- By Dana Sparks
Women’s Wellness: Pregnancy complication called preeclampsia
Preeclampsia is a pregnancy complication characterized by high blood pressure and signs of damage to another organ system, most often the liver and kidneys. Preeclampsia usually begins after 20 weeks of pregnancy in women whose blood pressure had been normal.
Left untreated, preeclampsia can lead to serious — even fatal — complications for both you and your baby. If you have preeclampsia, the most effective treatment is delivery of your baby. Even after delivering the baby, it can still take a while for you to get better.
If you're diagnosed with preeclampsia too early in your pregnancy to deliver your baby, you and your health care provider face a challenging task. Your baby needs more time to mature, but you need to avoid putting yourself or your baby at risk of serious complications.
Rarely, preeclampsia develops after delivery of a baby, a condition known as postpartum preeclampsia.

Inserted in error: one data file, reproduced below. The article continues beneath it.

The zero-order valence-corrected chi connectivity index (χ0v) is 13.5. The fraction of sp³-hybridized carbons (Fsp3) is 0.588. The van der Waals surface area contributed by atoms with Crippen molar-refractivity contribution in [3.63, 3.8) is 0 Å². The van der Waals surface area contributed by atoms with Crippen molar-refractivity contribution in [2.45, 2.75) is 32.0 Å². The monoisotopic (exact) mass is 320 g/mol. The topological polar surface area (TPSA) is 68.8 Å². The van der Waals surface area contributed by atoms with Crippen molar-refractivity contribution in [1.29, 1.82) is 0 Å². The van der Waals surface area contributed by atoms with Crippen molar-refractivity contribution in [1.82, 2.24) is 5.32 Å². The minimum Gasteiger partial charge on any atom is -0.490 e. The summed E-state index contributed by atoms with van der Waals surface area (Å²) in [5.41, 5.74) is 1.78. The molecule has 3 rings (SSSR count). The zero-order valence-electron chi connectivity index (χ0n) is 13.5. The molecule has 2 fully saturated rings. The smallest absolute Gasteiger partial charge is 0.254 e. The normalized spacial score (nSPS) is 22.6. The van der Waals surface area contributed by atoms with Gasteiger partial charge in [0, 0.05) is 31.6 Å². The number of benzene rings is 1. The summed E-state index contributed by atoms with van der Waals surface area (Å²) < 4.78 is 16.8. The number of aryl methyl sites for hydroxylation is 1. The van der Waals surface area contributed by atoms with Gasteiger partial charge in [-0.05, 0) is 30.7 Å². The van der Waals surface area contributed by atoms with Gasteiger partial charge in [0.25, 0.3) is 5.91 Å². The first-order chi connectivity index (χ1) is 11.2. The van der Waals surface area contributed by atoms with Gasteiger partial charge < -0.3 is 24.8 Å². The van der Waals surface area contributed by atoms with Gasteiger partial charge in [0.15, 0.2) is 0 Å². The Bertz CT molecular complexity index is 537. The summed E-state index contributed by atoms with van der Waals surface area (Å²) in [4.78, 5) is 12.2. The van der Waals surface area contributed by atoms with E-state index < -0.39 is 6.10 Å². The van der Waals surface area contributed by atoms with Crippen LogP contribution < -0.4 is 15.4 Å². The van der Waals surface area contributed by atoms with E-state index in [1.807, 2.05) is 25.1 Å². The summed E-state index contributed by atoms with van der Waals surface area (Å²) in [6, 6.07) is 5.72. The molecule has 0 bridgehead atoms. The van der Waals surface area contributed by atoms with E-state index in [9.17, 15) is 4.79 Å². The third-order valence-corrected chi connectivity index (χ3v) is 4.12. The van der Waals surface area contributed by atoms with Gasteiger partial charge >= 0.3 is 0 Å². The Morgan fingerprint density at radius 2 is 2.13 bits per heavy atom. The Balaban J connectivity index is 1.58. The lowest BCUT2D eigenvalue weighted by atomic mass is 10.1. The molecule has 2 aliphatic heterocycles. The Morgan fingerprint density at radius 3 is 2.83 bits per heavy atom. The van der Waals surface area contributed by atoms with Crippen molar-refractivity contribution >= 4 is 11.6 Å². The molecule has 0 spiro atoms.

Preeclampsia sometimes develops without any symptoms. High blood pressure may develop slowly, or it may have a sudden onset. Monitoring your blood pressure is an important part of prenatal care because the first sign of preeclampsia is commonly a rise in blood pressure. Blood pressure that exceeds 140/90 millimeters of mercury (mm Hg) or greater — documented on two occasions, at least four hours apart — is abnormal.
Other signs and symptoms of preeclampsia may include:
- Excess protein in your urine (proteinuria) or additional signs of kidney problems
- Severe headaches
- Changes in vision, including temporary loss of vision, blurred vision or light sensitivity
- Upper abdominal pain, usually under your ribs on the right side
- Nausea or vomiting
- Decreased urine output
- Decreased levels of platelets in your blood (thrombocytopenia)
- Impaired liver function
- Shortness of breath, caused by fluid in your lungs